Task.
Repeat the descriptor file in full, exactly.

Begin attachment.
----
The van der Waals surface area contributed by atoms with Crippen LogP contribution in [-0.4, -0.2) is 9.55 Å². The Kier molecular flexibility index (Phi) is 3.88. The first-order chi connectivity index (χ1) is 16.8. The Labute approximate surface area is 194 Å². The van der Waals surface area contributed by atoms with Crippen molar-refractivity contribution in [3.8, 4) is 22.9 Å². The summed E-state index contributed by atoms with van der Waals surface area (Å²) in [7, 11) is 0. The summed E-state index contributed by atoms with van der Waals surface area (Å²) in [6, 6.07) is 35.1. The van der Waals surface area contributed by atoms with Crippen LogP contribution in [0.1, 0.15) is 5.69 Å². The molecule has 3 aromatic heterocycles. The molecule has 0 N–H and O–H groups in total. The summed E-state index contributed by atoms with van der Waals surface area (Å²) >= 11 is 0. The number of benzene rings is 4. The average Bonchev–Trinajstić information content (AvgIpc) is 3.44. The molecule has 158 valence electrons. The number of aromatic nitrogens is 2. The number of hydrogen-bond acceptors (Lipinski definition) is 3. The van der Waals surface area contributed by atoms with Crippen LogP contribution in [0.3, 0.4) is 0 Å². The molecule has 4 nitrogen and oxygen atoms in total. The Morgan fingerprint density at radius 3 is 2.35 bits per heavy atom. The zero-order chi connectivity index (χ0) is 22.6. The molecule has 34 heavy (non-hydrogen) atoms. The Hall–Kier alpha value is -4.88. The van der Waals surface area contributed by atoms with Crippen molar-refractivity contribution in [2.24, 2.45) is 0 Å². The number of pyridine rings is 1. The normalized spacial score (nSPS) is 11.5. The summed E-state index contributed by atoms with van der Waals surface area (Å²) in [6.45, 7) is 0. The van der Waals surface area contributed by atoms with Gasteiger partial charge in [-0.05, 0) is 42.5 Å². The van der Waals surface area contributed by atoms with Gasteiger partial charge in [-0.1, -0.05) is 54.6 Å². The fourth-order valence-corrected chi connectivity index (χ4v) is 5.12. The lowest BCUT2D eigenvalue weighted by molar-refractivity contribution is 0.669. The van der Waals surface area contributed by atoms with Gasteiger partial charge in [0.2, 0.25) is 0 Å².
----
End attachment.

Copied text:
The van der Waals surface area contributed by atoms with Crippen LogP contribution in [-0.4, -0.2) is 9.55 Å². The Kier molecular flexibility index (Phi) is 3.88. The first-order chi connectivity index (χ1) is 16.8. The Labute approximate surface area is 194 Å². The van der Waals surface area contributed by atoms with Crippen molar-refractivity contribution in [3.8, 4) is 22.9 Å². The summed E-state index contributed by atoms with van der Waals surface area (Å²) in [7, 11) is 0. The summed E-state index contributed by atoms with van der Waals surface area (Å²) in [6, 6.07) is 35.1. The van der Waals surface area contributed by atoms with Crippen LogP contribution in [0.1, 0.15) is 5.69 Å². The molecule has 3 aromatic heterocycles. The molecule has 0 N–H and O–H groups in total. The summed E-state index contributed by atoms with van der Waals surface area (Å²) >= 11 is 0. The number of benzene rings is 4. The average Bonchev–Trinajstić information content (AvgIpc) is 3.44. The molecule has 158 valence electrons. The number of aromatic nitrogens is 2. The number of hydrogen-bond acceptors (Lipinski definition) is 3. The van der Waals surface area contributed by atoms with Crippen LogP contribution in [0.3, 0.4) is 0 Å². The molecule has 4 nitrogen and oxygen atoms in total. The Morgan fingerprint density at radius 3 is 2.35 bits per heavy atom. The zero-order chi connectivity index (χ0) is 22.6. The molecule has 34 heavy (non-hydrogen) atoms. The Hall–Kier alpha value is -4.88. The van der Waals surface area contributed by atoms with Crippen molar-refractivity contribution in [2.24, 2.45) is 0 Å². The number of pyridine rings is 1. The normalized spacial score (nSPS) is 11.5. The summed E-state index contributed by atoms with van der Waals surface area (Å²) in [6.45, 7) is 0. The van der Waals surface area contributed by atoms with Gasteiger partial charge in [-0.05, 0) is 42.5 Å². The van der Waals surface area contributed by atoms with Gasteiger partial charge in [-0.1, -0.05) is 54.6 Å². The fourth-order valence-corrected chi connectivity index (χ4v) is 5.12. The lowest BCUT2D eigenvalue weighted by molar-refractivity contribution is 0.669. The van der Waals surface area contributed by atoms with Gasteiger partial charge in [0.2, 0.25) is 0 Å².